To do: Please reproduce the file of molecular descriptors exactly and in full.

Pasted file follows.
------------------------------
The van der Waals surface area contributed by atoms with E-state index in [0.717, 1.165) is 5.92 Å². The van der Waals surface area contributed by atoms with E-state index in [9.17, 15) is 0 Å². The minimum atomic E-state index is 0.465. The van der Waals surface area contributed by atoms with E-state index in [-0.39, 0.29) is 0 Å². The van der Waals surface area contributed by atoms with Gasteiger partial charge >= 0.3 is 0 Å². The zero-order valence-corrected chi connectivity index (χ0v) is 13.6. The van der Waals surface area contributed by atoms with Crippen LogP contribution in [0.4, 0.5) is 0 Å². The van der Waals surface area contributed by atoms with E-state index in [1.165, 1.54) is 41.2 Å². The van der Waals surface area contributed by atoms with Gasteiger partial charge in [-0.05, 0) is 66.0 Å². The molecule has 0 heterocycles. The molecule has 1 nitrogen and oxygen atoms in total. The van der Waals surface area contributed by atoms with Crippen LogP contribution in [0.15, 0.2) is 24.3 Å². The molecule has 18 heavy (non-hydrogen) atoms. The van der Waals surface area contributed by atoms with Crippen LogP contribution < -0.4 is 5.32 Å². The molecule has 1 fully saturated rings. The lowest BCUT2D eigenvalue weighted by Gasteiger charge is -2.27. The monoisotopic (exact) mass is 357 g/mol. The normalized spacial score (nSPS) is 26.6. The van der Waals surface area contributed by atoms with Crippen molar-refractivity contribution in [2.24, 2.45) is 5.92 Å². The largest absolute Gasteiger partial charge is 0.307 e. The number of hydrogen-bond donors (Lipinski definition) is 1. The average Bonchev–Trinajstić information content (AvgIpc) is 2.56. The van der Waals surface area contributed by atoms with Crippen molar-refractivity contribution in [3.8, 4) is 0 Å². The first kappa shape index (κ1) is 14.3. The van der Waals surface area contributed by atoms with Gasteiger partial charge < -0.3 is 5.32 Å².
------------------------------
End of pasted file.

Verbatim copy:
The van der Waals surface area contributed by atoms with E-state index in [0.717, 1.165) is 5.92 Å². The van der Waals surface area contributed by atoms with E-state index in [9.17, 15) is 0 Å². The minimum atomic E-state index is 0.465. The van der Waals surface area contributed by atoms with E-state index in [-0.39, 0.29) is 0 Å². The van der Waals surface area contributed by atoms with Gasteiger partial charge >= 0.3 is 0 Å². The zero-order valence-corrected chi connectivity index (χ0v) is 13.6. The van der Waals surface area contributed by atoms with Crippen LogP contribution in [0.4, 0.5) is 0 Å². The van der Waals surface area contributed by atoms with E-state index in [1.165, 1.54) is 41.2 Å². The van der Waals surface area contributed by atoms with Gasteiger partial charge in [-0.05, 0) is 66.0 Å². The molecule has 0 heterocycles. The molecule has 1 nitrogen and oxygen atoms in total. The van der Waals surface area contributed by atoms with Crippen LogP contribution in [0.15, 0.2) is 24.3 Å². The molecule has 18 heavy (non-hydrogen) atoms. The van der Waals surface area contributed by atoms with Crippen LogP contribution < -0.4 is 5.32 Å². The molecule has 1 fully saturated rings. The lowest BCUT2D eigenvalue weighted by Gasteiger charge is -2.27. The monoisotopic (exact) mass is 357 g/mol. The normalized spacial score (nSPS) is 26.6. The van der Waals surface area contributed by atoms with Crippen molar-refractivity contribution in [2.24, 2.45) is 5.92 Å². The largest absolute Gasteiger partial charge is 0.307 e. The number of hydrogen-bond donors (Lipinski definition) is 1. The average Bonchev–Trinajstić information content (AvgIpc) is 2.56. The van der Waals surface area contributed by atoms with Crippen molar-refractivity contribution in [3.8, 4) is 0 Å². The first kappa shape index (κ1) is 14.3. The van der Waals surface area contributed by atoms with Gasteiger partial charge < -0.3 is 5.32 Å².